Larry Kudlow, the Reagan administration economist who advised the Trump campaign on fiscal policy, said President Trump’s tax cuts on businesses will mostly benefit workers and wage earners.
Kudlow made the remarks while debating the effects of tax reform with Gene Sperling, the economist who worked for the Clinton and Obama administrations, on CNBC. Kudlow forecast that a boost in economic output will help to pay for the tax cuts as businesses ramp up spending and investing in the U.S.
“We can get 3 percent growth, and I think business tax cuts are going to benefit working folks and wage earners most — add to productivity,” Kudlow said. “We’ll get the best investment boom in 20 years-plus.”
Deficits are projected to grow $7 trillion over the next decade as the United States keeps borrowing record sums of money, the New York Times reported. That number could double if the economy is weaker than forecast or if the $3 trillion in spending cuts the White House seeks don’t materialize in Congress.
Sperling argued that the tax cut will mostly help big corporations that won’t share the windfall with workers and will negatively affect the economy as interest rates rise and damp investment.
“They [Republicans] said, ‘Let's borrow $1.5 trillion that the American people have to pay back, have that deficit go up; we'll give most of that money to large companies and well-off people that don't need that,” Sperling said. “That really is what worries me, which is that they have, for no reason, created a huge deficit.”
Kudlow said Obama had record-setting deficits, but with a different policy prescription for reviving the economy from the worst recession in 80 years. He said Trump’s budget includes proposals to cut spending, although it remains to be seen whether Congress will be willing to pare back social programs.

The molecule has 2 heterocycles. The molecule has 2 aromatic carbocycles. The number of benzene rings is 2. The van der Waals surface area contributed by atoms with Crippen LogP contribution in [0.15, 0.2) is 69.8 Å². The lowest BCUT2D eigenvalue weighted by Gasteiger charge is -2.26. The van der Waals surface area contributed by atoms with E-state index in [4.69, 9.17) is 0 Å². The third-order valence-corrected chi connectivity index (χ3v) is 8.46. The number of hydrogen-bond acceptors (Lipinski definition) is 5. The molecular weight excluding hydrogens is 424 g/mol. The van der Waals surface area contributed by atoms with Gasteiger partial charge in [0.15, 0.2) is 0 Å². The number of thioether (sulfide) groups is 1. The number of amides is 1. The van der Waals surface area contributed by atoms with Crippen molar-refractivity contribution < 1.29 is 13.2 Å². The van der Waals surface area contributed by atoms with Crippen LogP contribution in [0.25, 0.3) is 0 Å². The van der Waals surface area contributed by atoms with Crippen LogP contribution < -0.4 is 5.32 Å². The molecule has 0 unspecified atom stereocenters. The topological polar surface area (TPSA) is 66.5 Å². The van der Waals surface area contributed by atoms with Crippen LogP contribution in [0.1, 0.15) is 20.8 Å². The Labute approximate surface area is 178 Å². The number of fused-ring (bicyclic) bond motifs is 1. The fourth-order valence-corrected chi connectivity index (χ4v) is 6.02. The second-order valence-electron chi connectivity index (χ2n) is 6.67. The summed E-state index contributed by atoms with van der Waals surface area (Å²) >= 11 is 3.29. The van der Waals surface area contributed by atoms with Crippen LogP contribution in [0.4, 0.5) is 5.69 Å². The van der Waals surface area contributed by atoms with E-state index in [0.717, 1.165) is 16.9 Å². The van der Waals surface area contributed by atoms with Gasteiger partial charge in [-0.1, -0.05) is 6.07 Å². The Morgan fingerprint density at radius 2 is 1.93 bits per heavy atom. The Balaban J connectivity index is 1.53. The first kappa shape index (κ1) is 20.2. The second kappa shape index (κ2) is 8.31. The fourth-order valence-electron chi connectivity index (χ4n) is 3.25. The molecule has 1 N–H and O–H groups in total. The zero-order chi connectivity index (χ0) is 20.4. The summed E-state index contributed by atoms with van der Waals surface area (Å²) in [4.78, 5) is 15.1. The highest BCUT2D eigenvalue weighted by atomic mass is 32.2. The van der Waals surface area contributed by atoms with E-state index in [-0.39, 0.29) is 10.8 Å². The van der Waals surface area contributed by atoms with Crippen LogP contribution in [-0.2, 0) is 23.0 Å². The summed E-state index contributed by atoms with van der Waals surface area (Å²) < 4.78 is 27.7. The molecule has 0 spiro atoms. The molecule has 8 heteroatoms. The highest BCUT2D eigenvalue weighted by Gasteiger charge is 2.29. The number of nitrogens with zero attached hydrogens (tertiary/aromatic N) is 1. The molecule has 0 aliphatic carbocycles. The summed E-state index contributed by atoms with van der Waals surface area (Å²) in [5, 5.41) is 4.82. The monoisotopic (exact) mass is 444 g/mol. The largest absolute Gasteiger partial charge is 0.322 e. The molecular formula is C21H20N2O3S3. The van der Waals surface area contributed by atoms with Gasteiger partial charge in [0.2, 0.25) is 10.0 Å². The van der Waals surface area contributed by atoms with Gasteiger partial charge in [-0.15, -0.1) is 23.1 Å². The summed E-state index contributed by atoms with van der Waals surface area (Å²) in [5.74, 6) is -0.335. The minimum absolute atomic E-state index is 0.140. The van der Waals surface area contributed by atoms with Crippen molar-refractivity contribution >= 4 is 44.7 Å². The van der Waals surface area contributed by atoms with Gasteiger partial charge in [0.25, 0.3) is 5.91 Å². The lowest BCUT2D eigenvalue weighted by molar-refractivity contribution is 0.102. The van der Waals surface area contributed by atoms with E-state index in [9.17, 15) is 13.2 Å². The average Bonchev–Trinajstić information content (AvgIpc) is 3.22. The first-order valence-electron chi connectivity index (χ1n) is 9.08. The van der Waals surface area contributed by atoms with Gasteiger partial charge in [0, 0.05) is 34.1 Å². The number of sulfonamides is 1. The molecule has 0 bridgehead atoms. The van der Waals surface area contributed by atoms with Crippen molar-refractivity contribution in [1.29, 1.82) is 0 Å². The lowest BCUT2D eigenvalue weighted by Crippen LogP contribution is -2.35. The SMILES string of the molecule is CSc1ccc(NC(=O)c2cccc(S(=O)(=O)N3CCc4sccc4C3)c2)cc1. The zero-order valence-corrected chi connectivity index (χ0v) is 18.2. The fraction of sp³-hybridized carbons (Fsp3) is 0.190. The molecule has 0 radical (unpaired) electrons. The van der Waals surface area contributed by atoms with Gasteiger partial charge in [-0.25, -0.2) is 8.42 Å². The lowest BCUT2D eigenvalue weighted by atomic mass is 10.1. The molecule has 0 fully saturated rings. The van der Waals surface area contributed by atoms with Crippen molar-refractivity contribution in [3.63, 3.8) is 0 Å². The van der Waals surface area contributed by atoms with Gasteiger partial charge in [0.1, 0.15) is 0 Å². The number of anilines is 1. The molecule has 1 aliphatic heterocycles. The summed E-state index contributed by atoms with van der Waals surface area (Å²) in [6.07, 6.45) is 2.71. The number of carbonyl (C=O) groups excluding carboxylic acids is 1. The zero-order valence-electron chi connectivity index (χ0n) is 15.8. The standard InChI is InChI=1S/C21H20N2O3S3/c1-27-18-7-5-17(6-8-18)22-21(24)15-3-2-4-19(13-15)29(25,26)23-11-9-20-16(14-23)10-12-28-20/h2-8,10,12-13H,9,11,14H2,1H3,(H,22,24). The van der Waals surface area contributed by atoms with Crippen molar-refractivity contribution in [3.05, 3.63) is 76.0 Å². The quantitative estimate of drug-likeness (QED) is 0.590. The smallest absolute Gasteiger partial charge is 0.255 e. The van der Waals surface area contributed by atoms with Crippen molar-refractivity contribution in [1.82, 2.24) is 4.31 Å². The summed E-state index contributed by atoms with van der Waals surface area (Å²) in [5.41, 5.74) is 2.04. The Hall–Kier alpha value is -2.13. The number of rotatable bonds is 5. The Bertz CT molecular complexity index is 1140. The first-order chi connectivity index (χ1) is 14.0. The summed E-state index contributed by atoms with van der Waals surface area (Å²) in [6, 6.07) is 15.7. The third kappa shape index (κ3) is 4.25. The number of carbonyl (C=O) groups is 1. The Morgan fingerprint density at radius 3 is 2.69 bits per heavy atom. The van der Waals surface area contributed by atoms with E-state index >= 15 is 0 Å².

“Budgets are statements of policy. You may not … get the policies Trump is going after: entitlements, Medicaid, Medicare, small entitlements, work-type issues,” he said. “He is on the right track in terms of policy discussion. In terms of debt, Obama took it as a share of GDP from 52 percent to 77 percent.”
Kudlow and Sperling also discussed a proposed $20 billion boost in infrastructure spending.
“He [Trump] has put forward an infrastructure plan which is advertised as $20 billion a year, but when you take out cuts it does to other infrastructure, it’s probably $2 billion a year,” Sperling said. “It is going to lead to very little that puts people to work, increases productivity of the country.”
“I will defend Trump's infrastructure plans. He doesn't want it to be a public works program,” Kudlow said. “He is reforming infrastructure with respect to the time of applications and probably local labor laws; $200 billion is not a big number over 10 years … the rest is going to the private sector.”
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